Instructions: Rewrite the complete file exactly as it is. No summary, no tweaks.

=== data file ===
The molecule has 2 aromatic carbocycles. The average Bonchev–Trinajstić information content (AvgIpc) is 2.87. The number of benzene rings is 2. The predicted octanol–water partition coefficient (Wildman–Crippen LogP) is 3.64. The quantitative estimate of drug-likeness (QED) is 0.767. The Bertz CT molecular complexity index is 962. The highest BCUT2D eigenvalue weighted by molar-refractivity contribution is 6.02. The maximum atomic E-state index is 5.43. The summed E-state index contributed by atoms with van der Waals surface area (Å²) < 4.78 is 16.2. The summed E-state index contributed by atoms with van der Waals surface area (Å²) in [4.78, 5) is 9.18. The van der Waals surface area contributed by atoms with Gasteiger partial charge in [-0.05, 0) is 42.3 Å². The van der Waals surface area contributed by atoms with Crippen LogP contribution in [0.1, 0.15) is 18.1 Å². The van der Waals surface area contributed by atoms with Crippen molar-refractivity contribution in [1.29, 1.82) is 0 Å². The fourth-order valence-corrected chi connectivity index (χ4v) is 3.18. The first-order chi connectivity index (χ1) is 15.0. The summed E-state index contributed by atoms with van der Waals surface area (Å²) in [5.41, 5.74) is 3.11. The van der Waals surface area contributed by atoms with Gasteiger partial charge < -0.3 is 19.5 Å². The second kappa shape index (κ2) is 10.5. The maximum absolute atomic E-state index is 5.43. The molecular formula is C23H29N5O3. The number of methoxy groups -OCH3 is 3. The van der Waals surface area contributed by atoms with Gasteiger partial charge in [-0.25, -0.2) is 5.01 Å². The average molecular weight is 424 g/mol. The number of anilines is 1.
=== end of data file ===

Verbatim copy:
The molecule has 2 aromatic carbocycles. The average Bonchev–Trinajstić information content (AvgIpc) is 2.87. The number of benzene rings is 2. The predicted octanol–water partition coefficient (Wildman–Crippen LogP) is 3.64. The quantitative estimate of drug-likeness (QED) is 0.767. The Bertz CT molecular complexity index is 962. The highest BCUT2D eigenvalue weighted by molar-refractivity contribution is 6.02. The maximum atomic E-state index is 5.43. The summed E-state index contributed by atoms with van der Waals surface area (Å²) < 4.78 is 16.2. The summed E-state index contributed by atoms with van der Waals surface area (Å²) in [4.78, 5) is 9.18. The van der Waals surface area contributed by atoms with Gasteiger partial charge in [-0.05, 0) is 42.3 Å². The van der Waals surface area contributed by atoms with Crippen LogP contribution in [0.1, 0.15) is 18.1 Å². The van der Waals surface area contributed by atoms with Crippen molar-refractivity contribution in [1.29, 1.82) is 0 Å². The fourth-order valence-corrected chi connectivity index (χ4v) is 3.18. The first-order chi connectivity index (χ1) is 15.0. The summed E-state index contributed by atoms with van der Waals surface area (Å²) in [5.41, 5.74) is 3.11. The van der Waals surface area contributed by atoms with Gasteiger partial charge < -0.3 is 19.5 Å². The second kappa shape index (κ2) is 10.5. The maximum absolute atomic E-state index is 5.43. The molecular formula is C23H29N5O3. The number of methoxy groups -OCH3 is 3. The van der Waals surface area contributed by atoms with Gasteiger partial charge in [-0.25, -0.2) is 5.01 Å². The average molecular weight is 424 g/mol. The number of anilines is 1.